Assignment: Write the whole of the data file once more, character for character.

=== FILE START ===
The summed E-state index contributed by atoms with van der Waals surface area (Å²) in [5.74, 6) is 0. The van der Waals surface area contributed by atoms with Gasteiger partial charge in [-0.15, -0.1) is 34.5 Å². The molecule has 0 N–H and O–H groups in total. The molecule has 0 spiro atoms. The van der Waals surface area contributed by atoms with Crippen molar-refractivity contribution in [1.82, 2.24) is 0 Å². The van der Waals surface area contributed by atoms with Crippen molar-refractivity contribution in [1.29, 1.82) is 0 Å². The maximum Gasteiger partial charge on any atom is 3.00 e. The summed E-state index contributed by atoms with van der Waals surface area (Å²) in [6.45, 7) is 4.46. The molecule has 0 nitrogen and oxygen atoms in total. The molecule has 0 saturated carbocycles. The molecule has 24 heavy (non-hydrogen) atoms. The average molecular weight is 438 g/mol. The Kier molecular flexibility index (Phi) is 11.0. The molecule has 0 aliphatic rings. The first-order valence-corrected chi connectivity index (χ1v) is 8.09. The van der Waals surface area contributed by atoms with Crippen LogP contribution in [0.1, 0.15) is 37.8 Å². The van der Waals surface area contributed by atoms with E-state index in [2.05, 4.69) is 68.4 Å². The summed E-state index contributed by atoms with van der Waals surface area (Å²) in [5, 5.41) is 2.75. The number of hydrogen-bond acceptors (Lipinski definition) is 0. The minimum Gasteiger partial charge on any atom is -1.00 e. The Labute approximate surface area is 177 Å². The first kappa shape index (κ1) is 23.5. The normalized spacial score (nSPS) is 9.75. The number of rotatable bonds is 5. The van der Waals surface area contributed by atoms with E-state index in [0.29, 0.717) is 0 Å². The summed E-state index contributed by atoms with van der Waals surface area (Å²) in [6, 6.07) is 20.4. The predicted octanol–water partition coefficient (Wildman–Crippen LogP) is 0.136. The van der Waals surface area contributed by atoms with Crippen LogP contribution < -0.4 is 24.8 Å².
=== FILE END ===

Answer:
The summed E-state index contributed by atoms with van der Waals surface area (Å²) in [5.74, 6) is 0. The van der Waals surface area contributed by atoms with Gasteiger partial charge in [-0.15, -0.1) is 34.5 Å². The molecule has 0 N–H and O–H groups in total. The molecule has 0 spiro atoms. The van der Waals surface area contributed by atoms with Crippen molar-refractivity contribution in [1.82, 2.24) is 0 Å². The van der Waals surface area contributed by atoms with Crippen molar-refractivity contribution in [1.29, 1.82) is 0 Å². The maximum Gasteiger partial charge on any atom is 3.00 e. The summed E-state index contributed by atoms with van der Waals surface area (Å²) in [6.45, 7) is 4.46. The molecule has 0 nitrogen and oxygen atoms in total. The molecule has 0 saturated carbocycles. The molecule has 24 heavy (non-hydrogen) atoms. The average molecular weight is 438 g/mol. The Kier molecular flexibility index (Phi) is 11.0. The molecule has 0 aliphatic rings. The first-order valence-corrected chi connectivity index (χ1v) is 8.09. The van der Waals surface area contributed by atoms with Crippen LogP contribution in [0.1, 0.15) is 37.8 Å². The van der Waals surface area contributed by atoms with E-state index in [2.05, 4.69) is 68.4 Å². The summed E-state index contributed by atoms with van der Waals surface area (Å²) in [5, 5.41) is 2.75. The number of hydrogen-bond acceptors (Lipinski definition) is 0. The minimum Gasteiger partial charge on any atom is -1.00 e. The Labute approximate surface area is 177 Å². The first kappa shape index (κ1) is 23.5. The normalized spacial score (nSPS) is 9.75. The number of rotatable bonds is 5. The van der Waals surface area contributed by atoms with E-state index in [0.29, 0.717) is 0 Å². The summed E-state index contributed by atoms with van der Waals surface area (Å²) in [6, 6.07) is 20.4. The predicted octanol–water partition coefficient (Wildman–Crippen LogP) is 0.136. The van der Waals surface area contributed by atoms with Crippen LogP contribution < -0.4 is 24.8 Å².